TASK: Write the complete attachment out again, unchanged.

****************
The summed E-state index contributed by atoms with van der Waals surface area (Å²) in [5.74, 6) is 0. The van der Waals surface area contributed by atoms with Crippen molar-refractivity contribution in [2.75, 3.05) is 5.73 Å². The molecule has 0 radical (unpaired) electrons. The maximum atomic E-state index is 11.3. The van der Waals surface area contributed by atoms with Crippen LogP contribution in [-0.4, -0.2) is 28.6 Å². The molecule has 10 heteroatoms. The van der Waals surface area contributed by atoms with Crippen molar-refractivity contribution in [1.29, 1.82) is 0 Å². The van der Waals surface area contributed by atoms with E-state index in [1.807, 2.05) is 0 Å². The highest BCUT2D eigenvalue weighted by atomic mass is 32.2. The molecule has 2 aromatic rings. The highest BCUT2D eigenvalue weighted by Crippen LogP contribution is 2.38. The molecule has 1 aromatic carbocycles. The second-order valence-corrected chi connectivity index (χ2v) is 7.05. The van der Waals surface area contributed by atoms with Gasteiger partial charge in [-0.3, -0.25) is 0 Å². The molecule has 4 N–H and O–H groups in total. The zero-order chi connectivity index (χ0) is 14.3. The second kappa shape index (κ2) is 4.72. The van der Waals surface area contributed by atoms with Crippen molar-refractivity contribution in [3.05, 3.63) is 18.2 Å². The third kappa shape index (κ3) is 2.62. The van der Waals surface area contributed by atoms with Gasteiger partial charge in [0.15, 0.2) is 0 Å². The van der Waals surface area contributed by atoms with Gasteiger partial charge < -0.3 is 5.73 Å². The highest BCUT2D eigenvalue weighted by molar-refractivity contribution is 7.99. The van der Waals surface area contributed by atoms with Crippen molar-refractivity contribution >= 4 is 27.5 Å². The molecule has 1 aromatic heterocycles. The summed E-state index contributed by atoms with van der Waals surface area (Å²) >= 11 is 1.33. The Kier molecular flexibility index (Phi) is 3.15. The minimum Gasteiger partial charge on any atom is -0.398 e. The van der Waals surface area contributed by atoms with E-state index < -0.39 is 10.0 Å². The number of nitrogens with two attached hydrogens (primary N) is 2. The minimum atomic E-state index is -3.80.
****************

The summed E-state index contributed by atoms with van der Waals surface area (Å²) in [5.74, 6) is 0. The van der Waals surface area contributed by atoms with Crippen molar-refractivity contribution in [2.75, 3.05) is 5.73 Å². The molecule has 0 radical (unpaired) electrons. The maximum atomic E-state index is 11.3. The van der Waals surface area contributed by atoms with Crippen LogP contribution in [-0.4, -0.2) is 28.6 Å². The molecule has 10 heteroatoms. The van der Waals surface area contributed by atoms with Crippen molar-refractivity contribution in [1.29, 1.82) is 0 Å². The van der Waals surface area contributed by atoms with E-state index in [1.807, 2.05) is 0 Å². The highest BCUT2D eigenvalue weighted by atomic mass is 32.2. The molecule has 2 aromatic rings. The highest BCUT2D eigenvalue weighted by Crippen LogP contribution is 2.38. The molecule has 1 aromatic carbocycles. The second-order valence-corrected chi connectivity index (χ2v) is 7.05. The van der Waals surface area contributed by atoms with Gasteiger partial charge in [-0.3, -0.25) is 0 Å². The molecule has 4 N–H and O–H groups in total. The zero-order chi connectivity index (χ0) is 14.3. The second kappa shape index (κ2) is 4.72. The van der Waals surface area contributed by atoms with Crippen molar-refractivity contribution in [3.05, 3.63) is 18.2 Å². The third kappa shape index (κ3) is 2.62. The van der Waals surface area contributed by atoms with Gasteiger partial charge in [0.15, 0.2) is 0 Å². The van der Waals surface area contributed by atoms with Gasteiger partial charge < -0.3 is 5.73 Å². The highest BCUT2D eigenvalue weighted by molar-refractivity contribution is 7.99. The van der Waals surface area contributed by atoms with Crippen molar-refractivity contribution >= 4 is 27.5 Å². The molecule has 1 aromatic heterocycles. The summed E-state index contributed by atoms with van der Waals surface area (Å²) >= 11 is 1.33. The Kier molecular flexibility index (Phi) is 3.15. The minimum Gasteiger partial charge on any atom is -0.398 e. The van der Waals surface area contributed by atoms with E-state index < -0.39 is 10.0 Å². The number of nitrogens with two attached hydrogens (primary N) is 2. The minimum atomic E-state index is -3.80.